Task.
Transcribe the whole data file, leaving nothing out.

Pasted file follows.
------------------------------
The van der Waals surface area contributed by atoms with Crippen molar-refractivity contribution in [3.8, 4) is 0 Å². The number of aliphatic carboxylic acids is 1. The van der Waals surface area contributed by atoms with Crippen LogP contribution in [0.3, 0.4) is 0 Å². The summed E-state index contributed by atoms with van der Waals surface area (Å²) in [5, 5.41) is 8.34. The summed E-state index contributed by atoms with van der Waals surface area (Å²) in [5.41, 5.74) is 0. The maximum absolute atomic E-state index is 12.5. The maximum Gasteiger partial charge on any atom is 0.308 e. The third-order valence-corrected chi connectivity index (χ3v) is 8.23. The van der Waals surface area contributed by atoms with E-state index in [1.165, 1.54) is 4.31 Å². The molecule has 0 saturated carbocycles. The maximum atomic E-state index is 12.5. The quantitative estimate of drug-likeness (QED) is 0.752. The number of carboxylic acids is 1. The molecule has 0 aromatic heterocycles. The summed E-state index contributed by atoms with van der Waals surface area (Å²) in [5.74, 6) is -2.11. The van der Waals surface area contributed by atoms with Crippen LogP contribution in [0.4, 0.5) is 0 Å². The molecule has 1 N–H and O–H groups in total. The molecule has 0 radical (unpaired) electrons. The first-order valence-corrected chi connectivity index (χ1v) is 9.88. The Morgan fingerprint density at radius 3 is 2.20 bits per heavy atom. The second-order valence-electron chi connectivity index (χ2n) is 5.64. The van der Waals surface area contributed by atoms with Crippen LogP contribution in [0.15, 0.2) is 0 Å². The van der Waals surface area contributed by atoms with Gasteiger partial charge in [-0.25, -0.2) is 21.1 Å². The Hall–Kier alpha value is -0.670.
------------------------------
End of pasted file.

The van der Waals surface area contributed by atoms with Crippen molar-refractivity contribution in [3.8, 4) is 0 Å². The number of aliphatic carboxylic acids is 1. The van der Waals surface area contributed by atoms with Crippen LogP contribution in [0.3, 0.4) is 0 Å². The summed E-state index contributed by atoms with van der Waals surface area (Å²) in [5, 5.41) is 8.34. The summed E-state index contributed by atoms with van der Waals surface area (Å²) in [5.41, 5.74) is 0. The maximum absolute atomic E-state index is 12.5. The maximum Gasteiger partial charge on any atom is 0.308 e. The third-order valence-corrected chi connectivity index (χ3v) is 8.23. The van der Waals surface area contributed by atoms with E-state index in [1.165, 1.54) is 4.31 Å². The molecule has 0 saturated carbocycles. The maximum atomic E-state index is 12.5. The quantitative estimate of drug-likeness (QED) is 0.752. The number of carboxylic acids is 1. The molecule has 0 aromatic heterocycles. The summed E-state index contributed by atoms with van der Waals surface area (Å²) in [5.74, 6) is -2.11. The van der Waals surface area contributed by atoms with Crippen LogP contribution in [0.4, 0.5) is 0 Å². The molecule has 1 N–H and O–H groups in total. The molecule has 0 radical (unpaired) electrons. The first-order valence-corrected chi connectivity index (χ1v) is 9.88. The Morgan fingerprint density at radius 3 is 2.20 bits per heavy atom. The second-order valence-electron chi connectivity index (χ2n) is 5.64. The van der Waals surface area contributed by atoms with Crippen LogP contribution in [0.15, 0.2) is 0 Å². The van der Waals surface area contributed by atoms with Gasteiger partial charge in [-0.25, -0.2) is 21.1 Å². The Hall–Kier alpha value is -0.670.